New Yorkers love the bike-sharing program Citi Bike, which allows riders to cruise around NYC and Jersey City without owning a bike. We know this because Citi Bike records just about every data metric you could think of and makes all 22 million rides since July 2013 publicly available.
But who wants to stare at a bunch of spreadsheets, right? Todd Schneider has crunched the data into a series of fascinating graphs and animations to help us visualize the massive numbers.
If you sit staring at Schneider’s animated map, showing a time lapse of one day’s Citi Bike traffic (Wednesday, September 16, 2015), you start to see some patterns. You can see many well-defined routes emerging from the speeding dots, and Schneider points out that the bridges between Brooklyn and Lower Manhattan, which have a traffic spike at rush hour, once in the early morning and once again at around 5:30 PM. Many Citi Bike rides seem to be commutes, with users opting to go to and from work by bike instead of by car or public transit.
Schneider also mapped the most popular roads, and—maybe surprisingly—they match the taxi pickup and drop-off maps he made last year fairly closely. One assumption made by Schneider is that most people follow the Google Maps directions between locations. But I decided to see how Schneider’s maps looked next to a map of Manhattan’s bike lanes. As you can see, they match to a pretty high degree. Bike sharing then, seems to be a utilitarian replacement for other forms of transport: more trips are made on weekdays than weekends, and while Citi Bike’s 10 million trips per year isn’t yet anywhere close to 175 million taxi trips, or 35 million Uber rides, it could be making a small dent.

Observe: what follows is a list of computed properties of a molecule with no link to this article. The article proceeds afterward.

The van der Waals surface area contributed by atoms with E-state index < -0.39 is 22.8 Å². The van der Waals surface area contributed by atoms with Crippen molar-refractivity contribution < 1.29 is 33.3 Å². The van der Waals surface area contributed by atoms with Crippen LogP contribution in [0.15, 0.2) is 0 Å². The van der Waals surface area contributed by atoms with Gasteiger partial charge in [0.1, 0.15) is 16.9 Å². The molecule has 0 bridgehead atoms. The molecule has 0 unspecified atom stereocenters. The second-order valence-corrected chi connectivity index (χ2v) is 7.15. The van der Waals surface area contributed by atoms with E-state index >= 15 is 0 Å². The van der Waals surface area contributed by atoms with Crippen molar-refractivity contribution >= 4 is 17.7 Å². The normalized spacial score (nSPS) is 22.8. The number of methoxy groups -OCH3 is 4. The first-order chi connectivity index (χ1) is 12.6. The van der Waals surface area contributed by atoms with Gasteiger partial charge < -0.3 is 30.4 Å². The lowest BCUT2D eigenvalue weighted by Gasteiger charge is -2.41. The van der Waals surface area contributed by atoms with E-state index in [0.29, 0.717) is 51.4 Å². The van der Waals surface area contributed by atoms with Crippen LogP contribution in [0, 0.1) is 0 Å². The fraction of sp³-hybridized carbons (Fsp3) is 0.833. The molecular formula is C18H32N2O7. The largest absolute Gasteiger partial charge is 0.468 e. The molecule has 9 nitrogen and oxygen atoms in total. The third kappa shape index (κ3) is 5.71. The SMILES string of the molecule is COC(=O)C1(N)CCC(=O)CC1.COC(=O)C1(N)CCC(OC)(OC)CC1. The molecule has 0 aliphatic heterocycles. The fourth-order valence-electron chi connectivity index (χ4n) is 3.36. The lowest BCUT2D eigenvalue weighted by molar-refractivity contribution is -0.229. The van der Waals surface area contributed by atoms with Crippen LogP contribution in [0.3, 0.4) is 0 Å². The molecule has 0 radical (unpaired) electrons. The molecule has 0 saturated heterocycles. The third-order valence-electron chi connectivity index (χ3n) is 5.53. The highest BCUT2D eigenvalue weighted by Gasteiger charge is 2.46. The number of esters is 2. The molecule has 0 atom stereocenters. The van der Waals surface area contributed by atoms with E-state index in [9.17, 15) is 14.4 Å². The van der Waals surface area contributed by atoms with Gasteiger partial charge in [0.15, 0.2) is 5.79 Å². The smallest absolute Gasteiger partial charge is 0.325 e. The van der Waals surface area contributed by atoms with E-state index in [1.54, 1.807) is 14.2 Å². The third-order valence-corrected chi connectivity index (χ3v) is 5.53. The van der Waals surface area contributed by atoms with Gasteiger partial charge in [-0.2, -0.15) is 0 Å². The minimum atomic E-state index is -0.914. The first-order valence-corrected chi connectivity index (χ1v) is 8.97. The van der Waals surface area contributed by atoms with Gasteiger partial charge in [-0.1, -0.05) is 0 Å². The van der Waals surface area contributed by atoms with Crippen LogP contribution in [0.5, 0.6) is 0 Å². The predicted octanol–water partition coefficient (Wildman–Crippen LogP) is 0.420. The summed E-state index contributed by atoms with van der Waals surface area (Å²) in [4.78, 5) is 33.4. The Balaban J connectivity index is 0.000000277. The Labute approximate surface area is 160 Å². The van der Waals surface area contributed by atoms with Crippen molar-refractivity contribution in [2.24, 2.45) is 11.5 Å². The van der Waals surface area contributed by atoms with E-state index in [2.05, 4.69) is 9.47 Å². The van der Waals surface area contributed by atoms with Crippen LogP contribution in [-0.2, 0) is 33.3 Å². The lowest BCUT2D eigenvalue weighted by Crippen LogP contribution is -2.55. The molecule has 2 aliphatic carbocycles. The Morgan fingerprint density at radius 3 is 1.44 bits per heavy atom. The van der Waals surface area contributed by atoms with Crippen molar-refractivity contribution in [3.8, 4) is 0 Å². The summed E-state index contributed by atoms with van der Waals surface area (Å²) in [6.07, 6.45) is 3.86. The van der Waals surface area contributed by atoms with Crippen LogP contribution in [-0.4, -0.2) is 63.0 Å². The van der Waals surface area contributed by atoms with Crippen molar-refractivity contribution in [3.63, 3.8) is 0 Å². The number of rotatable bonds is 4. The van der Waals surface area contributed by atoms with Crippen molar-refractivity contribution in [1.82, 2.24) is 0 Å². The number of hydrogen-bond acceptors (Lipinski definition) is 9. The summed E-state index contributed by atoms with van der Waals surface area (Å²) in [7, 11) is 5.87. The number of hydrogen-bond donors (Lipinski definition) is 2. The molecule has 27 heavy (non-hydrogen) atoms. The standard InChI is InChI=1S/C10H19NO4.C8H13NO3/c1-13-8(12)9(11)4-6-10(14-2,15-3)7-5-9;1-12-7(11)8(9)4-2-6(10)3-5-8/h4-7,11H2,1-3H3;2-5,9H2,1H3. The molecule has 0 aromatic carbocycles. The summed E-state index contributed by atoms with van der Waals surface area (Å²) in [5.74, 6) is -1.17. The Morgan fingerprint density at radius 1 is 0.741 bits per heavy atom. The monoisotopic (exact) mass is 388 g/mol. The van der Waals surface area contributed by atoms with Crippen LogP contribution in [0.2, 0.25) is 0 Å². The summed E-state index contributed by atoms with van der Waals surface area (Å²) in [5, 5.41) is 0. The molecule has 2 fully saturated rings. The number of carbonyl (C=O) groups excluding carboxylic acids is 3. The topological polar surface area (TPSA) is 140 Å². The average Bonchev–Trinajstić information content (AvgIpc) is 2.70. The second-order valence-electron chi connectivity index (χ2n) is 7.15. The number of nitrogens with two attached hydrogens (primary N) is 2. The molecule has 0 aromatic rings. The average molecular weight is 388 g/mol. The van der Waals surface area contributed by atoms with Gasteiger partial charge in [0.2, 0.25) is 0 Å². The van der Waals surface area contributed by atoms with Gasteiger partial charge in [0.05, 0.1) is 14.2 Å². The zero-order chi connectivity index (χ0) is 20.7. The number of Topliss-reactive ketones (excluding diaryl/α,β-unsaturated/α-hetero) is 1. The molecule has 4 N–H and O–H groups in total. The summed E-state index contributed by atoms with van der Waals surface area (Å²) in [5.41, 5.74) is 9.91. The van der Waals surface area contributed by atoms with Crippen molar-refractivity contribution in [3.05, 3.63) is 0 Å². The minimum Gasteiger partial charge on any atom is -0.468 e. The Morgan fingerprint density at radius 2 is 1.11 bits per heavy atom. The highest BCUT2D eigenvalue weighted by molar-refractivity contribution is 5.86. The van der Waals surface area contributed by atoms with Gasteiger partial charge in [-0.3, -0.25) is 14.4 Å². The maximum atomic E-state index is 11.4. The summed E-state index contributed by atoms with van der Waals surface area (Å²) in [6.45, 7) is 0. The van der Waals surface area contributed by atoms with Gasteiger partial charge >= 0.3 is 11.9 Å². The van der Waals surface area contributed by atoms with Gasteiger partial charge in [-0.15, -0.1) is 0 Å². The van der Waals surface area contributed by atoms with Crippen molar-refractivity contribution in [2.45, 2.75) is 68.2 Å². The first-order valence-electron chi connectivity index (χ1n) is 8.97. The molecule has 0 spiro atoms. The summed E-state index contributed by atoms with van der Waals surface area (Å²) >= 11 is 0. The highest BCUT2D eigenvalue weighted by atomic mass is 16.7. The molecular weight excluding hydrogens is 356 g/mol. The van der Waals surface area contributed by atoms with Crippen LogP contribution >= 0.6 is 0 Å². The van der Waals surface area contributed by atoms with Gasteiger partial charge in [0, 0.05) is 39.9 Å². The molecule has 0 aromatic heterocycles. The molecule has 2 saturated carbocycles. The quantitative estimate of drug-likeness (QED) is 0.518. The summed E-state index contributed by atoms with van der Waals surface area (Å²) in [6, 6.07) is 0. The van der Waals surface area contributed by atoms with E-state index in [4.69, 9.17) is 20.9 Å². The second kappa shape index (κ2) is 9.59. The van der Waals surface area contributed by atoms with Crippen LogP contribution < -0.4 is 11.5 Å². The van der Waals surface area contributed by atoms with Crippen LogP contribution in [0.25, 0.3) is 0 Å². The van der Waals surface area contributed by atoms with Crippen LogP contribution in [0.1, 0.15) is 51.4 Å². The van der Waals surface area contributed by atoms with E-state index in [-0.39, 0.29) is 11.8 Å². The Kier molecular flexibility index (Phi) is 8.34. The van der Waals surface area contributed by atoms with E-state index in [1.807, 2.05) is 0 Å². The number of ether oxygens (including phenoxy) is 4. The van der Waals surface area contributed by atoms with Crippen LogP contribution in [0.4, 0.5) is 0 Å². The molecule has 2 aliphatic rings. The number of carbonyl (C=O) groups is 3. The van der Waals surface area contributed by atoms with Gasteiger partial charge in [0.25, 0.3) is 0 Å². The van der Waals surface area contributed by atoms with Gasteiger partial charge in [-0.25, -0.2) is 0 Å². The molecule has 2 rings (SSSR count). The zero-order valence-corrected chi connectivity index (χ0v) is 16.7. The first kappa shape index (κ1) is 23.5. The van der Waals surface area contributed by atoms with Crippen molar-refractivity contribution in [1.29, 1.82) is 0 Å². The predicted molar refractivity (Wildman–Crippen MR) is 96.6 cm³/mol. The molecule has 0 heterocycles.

It would be interesting to see a demographic breakdown of the users, too. Are the users rich folks ditching the car out of environmental conscience, or to get fit? Are they low-wage workers, for whom the $150-per-year fee appeals over expensive subway trips? We do, however, get data for rider age and gender, plus journey distance and time (and therefore speed).
Schneider’s graphs show that the average speed for weekday riders (he excluded weekenders because they are more likely to be taking a leisurely cruise) is 8.3 mph. The young ride faster than the old, and males go faster than females. The time and distance data also show that trips are, on average, a couple of minutes slower than Google Maps’ time predictions, although that might be due to pickup and drop-off times at either end.
If you’re due a coffee break, take it now and read the rest of Schneider’s fascinating post. It looks at how weather impacts usage, how rides vary with season, and even touches on privacy issues: you can identify individuals with a surprisingly small amount of data.
It seems that the availability of bikes, plus the infrastructure to use them safely (bike lanes), really does provide a popular alternative to transit and private cars. And while the health and environmental benefits are clear and easy to sell, the fact is, a city full of bikes is just a lot more pleasant than a city full of cars and buses.